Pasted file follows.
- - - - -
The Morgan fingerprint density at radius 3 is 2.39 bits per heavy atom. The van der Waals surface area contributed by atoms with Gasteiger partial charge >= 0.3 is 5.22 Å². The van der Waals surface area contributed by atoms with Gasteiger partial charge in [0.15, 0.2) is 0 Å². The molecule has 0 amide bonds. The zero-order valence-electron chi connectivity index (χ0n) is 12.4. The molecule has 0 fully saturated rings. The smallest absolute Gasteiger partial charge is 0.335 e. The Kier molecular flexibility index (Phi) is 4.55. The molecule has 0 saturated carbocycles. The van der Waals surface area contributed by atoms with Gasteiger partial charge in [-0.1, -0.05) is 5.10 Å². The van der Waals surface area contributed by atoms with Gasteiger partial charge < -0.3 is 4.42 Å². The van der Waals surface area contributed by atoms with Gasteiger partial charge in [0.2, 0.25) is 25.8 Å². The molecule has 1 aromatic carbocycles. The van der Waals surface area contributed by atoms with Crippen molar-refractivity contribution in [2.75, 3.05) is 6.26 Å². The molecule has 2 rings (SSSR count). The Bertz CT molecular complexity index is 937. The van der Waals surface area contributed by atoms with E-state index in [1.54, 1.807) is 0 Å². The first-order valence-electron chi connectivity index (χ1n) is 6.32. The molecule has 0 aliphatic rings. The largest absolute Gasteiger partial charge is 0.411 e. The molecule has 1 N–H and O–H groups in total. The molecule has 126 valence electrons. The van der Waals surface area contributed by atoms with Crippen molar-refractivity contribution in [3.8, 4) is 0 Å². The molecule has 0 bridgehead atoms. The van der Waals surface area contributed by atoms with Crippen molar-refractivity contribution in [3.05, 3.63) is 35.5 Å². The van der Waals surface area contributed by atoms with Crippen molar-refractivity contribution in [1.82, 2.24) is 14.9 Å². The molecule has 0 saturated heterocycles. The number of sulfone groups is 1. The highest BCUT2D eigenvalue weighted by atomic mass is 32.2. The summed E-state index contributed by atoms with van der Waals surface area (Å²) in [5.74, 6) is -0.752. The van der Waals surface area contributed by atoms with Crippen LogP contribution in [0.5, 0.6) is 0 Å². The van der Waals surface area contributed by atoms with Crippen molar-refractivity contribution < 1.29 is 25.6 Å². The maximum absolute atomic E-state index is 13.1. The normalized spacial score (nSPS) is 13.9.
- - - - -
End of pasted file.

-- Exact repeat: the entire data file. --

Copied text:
The Morgan fingerprint density at radius 3 is 2.39 bits per heavy atom. The van der Waals surface area contributed by atoms with Gasteiger partial charge >= 0.3 is 5.22 Å². The van der Waals surface area contributed by atoms with Gasteiger partial charge in [0.15, 0.2) is 0 Å². The molecule has 0 amide bonds. The zero-order valence-electron chi connectivity index (χ0n) is 12.4. The molecule has 0 fully saturated rings. The smallest absolute Gasteiger partial charge is 0.335 e. The Kier molecular flexibility index (Phi) is 4.55. The molecule has 0 saturated carbocycles. The van der Waals surface area contributed by atoms with Gasteiger partial charge in [-0.1, -0.05) is 5.10 Å². The van der Waals surface area contributed by atoms with Gasteiger partial charge < -0.3 is 4.42 Å². The van der Waals surface area contributed by atoms with Gasteiger partial charge in [0.2, 0.25) is 25.8 Å². The molecule has 1 aromatic carbocycles. The van der Waals surface area contributed by atoms with Crippen molar-refractivity contribution in [2.75, 3.05) is 6.26 Å². The molecule has 2 rings (SSSR count). The Bertz CT molecular complexity index is 937. The van der Waals surface area contributed by atoms with E-state index in [1.54, 1.807) is 0 Å². The first-order valence-electron chi connectivity index (χ1n) is 6.32. The molecule has 0 aliphatic rings. The largest absolute Gasteiger partial charge is 0.411 e. The molecule has 1 N–H and O–H groups in total. The molecule has 126 valence electrons. The van der Waals surface area contributed by atoms with Crippen molar-refractivity contribution in [3.8, 4) is 0 Å². The molecule has 0 bridgehead atoms. The van der Waals surface area contributed by atoms with Crippen molar-refractivity contribution in [3.05, 3.63) is 35.5 Å². The van der Waals surface area contributed by atoms with Crippen molar-refractivity contribution in [1.82, 2.24) is 14.9 Å². The molecule has 0 saturated heterocycles. The number of sulfone groups is 1. The highest BCUT2D eigenvalue weighted by atomic mass is 32.2. The summed E-state index contributed by atoms with van der Waals surface area (Å²) in [5.74, 6) is -0.752. The van der Waals surface area contributed by atoms with Crippen LogP contribution in [0.5, 0.6) is 0 Å². The van der Waals surface area contributed by atoms with Crippen molar-refractivity contribution < 1.29 is 25.6 Å². The maximum absolute atomic E-state index is 13.1. The normalized spacial score (nSPS) is 13.9.